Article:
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- Africa Facts
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Art and Society
- Tour Senegal
 
- Hear a jeli sing
- The baobab tree
- Religious life
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The Grassfields of Cameroon

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Metalworking

The Land
- The Great Sahara Desert
Story
- Two ways to count to 10

I'm an artisan of words 

My name is Souriba Kouyate (SOOR-ee-BA koo-YA-ta). Since the 1300s, members of my family have been jeli - artisans of the spoken word.

 Like a walking encyclopedia, the jeli can tell the history of many West African peoples. Once jeli acted as advisors, confidants and praise-singers for nable families. Today anyone can hire a jeli to announce a marriage, take part in a naming ceremony, or memorize family history.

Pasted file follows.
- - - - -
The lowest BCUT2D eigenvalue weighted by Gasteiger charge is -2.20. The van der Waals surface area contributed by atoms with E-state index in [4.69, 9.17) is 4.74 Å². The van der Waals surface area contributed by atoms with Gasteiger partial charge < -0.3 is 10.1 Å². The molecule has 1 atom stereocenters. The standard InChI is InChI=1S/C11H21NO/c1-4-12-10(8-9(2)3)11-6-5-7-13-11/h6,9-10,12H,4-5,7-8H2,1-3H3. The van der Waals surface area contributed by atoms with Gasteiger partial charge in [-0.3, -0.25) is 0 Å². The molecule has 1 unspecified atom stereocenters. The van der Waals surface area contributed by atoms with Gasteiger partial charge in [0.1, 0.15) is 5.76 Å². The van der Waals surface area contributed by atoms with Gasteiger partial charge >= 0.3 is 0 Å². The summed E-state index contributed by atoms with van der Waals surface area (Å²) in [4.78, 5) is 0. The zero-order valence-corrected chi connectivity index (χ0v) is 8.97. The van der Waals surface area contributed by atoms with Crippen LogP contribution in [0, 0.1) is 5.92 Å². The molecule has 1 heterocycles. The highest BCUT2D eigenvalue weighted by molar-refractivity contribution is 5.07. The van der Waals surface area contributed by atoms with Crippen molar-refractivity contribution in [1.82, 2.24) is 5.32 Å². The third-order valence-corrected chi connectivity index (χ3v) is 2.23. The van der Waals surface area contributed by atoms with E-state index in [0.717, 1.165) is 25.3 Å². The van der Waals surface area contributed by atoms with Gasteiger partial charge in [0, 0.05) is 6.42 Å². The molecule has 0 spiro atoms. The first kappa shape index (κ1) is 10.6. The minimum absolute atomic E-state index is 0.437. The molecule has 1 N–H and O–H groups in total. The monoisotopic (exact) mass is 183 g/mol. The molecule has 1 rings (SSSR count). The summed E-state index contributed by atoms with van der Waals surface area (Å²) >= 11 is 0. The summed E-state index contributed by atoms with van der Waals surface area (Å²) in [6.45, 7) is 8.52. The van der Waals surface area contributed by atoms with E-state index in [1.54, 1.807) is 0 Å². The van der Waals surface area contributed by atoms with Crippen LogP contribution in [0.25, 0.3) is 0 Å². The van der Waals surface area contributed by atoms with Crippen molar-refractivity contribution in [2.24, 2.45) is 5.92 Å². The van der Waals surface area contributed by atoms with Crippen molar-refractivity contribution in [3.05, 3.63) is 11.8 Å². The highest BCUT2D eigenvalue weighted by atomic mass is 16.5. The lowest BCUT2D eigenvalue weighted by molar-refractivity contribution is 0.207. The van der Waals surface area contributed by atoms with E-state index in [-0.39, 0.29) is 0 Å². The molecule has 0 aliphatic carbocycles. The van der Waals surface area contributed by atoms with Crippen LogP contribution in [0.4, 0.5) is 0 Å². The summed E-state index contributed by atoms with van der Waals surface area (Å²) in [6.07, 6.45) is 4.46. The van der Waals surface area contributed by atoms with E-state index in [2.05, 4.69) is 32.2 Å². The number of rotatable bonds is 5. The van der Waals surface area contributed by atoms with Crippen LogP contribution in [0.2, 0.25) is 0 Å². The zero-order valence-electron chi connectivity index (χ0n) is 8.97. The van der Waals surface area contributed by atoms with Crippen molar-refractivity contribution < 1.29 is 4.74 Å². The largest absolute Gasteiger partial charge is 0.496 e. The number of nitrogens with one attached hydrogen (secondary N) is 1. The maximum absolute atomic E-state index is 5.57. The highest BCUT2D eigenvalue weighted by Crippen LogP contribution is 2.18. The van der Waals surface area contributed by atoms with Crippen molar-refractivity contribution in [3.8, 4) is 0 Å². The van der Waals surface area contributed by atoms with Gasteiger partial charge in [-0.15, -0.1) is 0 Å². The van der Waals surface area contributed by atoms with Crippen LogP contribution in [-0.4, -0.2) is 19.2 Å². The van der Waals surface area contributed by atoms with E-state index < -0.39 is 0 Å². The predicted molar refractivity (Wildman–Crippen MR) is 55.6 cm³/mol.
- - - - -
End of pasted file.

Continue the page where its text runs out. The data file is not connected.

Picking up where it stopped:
A jeli sometimes sets words to music. I play the kora - the instrument that I'm holding here. Other jeli play the balafon, an instrument like the xylophone, or the xalam, an instrument like the guitar.

 To watch an interview of Souriba or to watch him play the kora, select one of the following options. Note: Parts of the following video are in French with English subtitles. The subtitles may be difficult to read. 

Music Video
A sixteenth screen, 2.7 MB, 1 frames/sec
(high speed connection recommended)

Audio
1.2 MB music sound track.
(low speed connection okay) 

Many West Africans play the kora 

The kora is a musical instrument made by attaching a long, wooden neck to a calabash. A kora may have as many as 21 strings. Players pluck and strum the strings and drum on the kora's hollow body. The African-American banjo probably comes from the kora.

 

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